May 11, 2011, 9:43 AM — Microsoft Word can keep you up all night, and not only because you've got writer's block. You change the font, and Word changes it back. The columns don't line up. The program freezes up, taking your work with it.
Here are five common Word disasters that can ruin a good night's sleep--and what you can do to fix them. The advice below works in both Word 2007 and Word 2010.
1. Word Fails to Load
Talk about a nightmare. You load your word processor, and it either freezes up or closes down. You can't do anything with it.
Chances are that your Normal template has been corrupted. Replacing it with a backup or letting Word recreate it from scratch will probably get things working again.
The first thing that you'll need to do is to open the Template folder. This will probably do the trick: With Word closed, click Start (or Start, Run in XP), and then type %appdata%\microsoft\templates, and press ENTER.
If you've customized Word considerably--changing styles or writing macros (especially writing macros)--a restored backup is your best bet. Windows 7 users may be able to do this even if they haven't been consciously backing up. Right-click the file Normal.dotx (or Normal.dotm) and select Restore previous versions. Try restoring one of the versions that comes up and see if it helps.
Otherwise, if you have another backup, see if you can restore the file from that.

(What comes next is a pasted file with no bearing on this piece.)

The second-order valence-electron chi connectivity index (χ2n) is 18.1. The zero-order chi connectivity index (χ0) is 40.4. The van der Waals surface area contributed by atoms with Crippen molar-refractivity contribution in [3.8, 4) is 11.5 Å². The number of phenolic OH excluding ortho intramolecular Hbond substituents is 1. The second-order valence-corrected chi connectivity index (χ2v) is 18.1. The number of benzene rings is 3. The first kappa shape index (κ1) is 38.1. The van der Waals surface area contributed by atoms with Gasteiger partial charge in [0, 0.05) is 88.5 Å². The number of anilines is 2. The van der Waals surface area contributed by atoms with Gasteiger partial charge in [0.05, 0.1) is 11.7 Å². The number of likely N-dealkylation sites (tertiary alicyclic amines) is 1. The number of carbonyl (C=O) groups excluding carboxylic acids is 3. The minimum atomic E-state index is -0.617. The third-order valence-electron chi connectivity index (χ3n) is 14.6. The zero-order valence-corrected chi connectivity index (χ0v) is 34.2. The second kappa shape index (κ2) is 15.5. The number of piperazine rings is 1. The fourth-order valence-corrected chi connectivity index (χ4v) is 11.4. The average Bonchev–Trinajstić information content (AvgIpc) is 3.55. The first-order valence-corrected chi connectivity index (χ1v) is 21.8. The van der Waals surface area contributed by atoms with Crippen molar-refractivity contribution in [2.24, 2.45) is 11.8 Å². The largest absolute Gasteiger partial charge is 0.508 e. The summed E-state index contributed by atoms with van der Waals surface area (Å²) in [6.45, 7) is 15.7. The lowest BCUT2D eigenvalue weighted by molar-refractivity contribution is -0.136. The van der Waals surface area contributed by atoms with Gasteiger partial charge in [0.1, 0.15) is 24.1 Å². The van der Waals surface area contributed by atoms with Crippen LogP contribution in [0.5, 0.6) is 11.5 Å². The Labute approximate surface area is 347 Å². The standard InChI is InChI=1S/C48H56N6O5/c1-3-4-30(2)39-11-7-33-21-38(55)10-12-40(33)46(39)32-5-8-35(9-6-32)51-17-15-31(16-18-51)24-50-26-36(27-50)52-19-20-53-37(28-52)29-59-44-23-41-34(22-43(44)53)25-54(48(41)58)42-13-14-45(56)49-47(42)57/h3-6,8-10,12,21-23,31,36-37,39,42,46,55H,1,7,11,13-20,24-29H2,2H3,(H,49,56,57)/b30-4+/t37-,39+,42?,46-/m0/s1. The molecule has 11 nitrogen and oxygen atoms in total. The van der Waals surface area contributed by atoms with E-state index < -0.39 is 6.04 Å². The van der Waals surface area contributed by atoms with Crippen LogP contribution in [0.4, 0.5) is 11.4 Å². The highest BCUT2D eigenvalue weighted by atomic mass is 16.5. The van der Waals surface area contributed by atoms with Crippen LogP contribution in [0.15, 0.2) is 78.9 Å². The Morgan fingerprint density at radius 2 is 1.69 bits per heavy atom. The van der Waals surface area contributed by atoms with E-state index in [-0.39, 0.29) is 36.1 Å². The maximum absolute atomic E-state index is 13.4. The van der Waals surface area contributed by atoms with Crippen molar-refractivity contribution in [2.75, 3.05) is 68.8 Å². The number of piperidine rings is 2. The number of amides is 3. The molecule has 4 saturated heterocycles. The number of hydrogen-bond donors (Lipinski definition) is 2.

If not, rename the Normal.dotm file. It doesn't matter what you name it. Abnormal will do. When you relaunch Word, it will recreate a new Normal.dotm file containing Microsoft's default settings.
Depending on how corrupt your Normal template is, you may still be able to load it after Word is up. In Word, click the Office orb (Word 2007) or the File ribbon tab (Word 2010), and click New. Select My templates, then Abnormal (or whatever you named the file).
If the new document you just created doesn't crash Word, you can continue to use Abnormal.
2. Word Crashed--and Took My Work With It
Like every other computer program ever written, Word occasionally crashes. So does Windows, which takes Word down with it. And hardware can crash too, taking both Windows and Word down.
Whatever the cause, the reality is unavoidable: Word will occasionally go down without giving you a chance to save your work. But how much will you actually lose and how can you lessen this disaster?
Word saves your documents in two ways. Use them both wisely, and you'll minimize the loss when disaster hits.